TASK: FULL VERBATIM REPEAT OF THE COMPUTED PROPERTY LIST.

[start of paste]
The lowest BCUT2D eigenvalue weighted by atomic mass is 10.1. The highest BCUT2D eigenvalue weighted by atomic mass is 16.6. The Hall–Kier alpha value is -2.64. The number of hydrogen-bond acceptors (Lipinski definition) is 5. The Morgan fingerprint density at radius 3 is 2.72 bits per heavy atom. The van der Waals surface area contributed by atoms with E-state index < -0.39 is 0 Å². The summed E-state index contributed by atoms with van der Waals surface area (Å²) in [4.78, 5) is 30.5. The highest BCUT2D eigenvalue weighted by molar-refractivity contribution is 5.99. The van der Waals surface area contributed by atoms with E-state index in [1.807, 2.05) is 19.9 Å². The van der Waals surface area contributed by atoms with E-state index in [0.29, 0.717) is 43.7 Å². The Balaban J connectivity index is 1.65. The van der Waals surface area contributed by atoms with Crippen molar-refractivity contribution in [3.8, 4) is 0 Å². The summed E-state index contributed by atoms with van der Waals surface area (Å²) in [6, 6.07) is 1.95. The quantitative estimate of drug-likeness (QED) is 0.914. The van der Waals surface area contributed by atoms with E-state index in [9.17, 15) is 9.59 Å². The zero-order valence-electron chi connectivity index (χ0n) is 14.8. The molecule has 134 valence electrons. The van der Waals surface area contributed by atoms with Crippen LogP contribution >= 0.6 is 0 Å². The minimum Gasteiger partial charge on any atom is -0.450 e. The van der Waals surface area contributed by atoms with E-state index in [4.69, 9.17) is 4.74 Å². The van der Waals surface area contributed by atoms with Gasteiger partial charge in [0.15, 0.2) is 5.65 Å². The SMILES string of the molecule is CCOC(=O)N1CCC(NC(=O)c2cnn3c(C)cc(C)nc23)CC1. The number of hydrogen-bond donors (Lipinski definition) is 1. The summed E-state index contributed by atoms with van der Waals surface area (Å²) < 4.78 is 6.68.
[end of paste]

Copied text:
The lowest BCUT2D eigenvalue weighted by atomic mass is 10.1. The highest BCUT2D eigenvalue weighted by atomic mass is 16.6. The Hall–Kier alpha value is -2.64. The number of hydrogen-bond acceptors (Lipinski definition) is 5. The Morgan fingerprint density at radius 3 is 2.72 bits per heavy atom. The van der Waals surface area contributed by atoms with E-state index < -0.39 is 0 Å². The summed E-state index contributed by atoms with van der Waals surface area (Å²) in [4.78, 5) is 30.5. The highest BCUT2D eigenvalue weighted by molar-refractivity contribution is 5.99. The van der Waals surface area contributed by atoms with E-state index in [1.807, 2.05) is 19.9 Å². The van der Waals surface area contributed by atoms with E-state index in [0.29, 0.717) is 43.7 Å². The Balaban J connectivity index is 1.65. The van der Waals surface area contributed by atoms with Crippen molar-refractivity contribution in [3.8, 4) is 0 Å². The summed E-state index contributed by atoms with van der Waals surface area (Å²) in [6, 6.07) is 1.95. The quantitative estimate of drug-likeness (QED) is 0.914. The van der Waals surface area contributed by atoms with E-state index in [9.17, 15) is 9.59 Å². The zero-order valence-electron chi connectivity index (χ0n) is 14.8. The molecule has 134 valence electrons. The van der Waals surface area contributed by atoms with Crippen LogP contribution >= 0.6 is 0 Å². The minimum Gasteiger partial charge on any atom is -0.450 e. The van der Waals surface area contributed by atoms with E-state index in [4.69, 9.17) is 4.74 Å². The van der Waals surface area contributed by atoms with Gasteiger partial charge in [0.15, 0.2) is 5.65 Å². The SMILES string of the molecule is CCOC(=O)N1CCC(NC(=O)c2cnn3c(C)cc(C)nc23)CC1. The number of hydrogen-bond donors (Lipinski definition) is 1. The summed E-state index contributed by atoms with van der Waals surface area (Å²) < 4.78 is 6.68.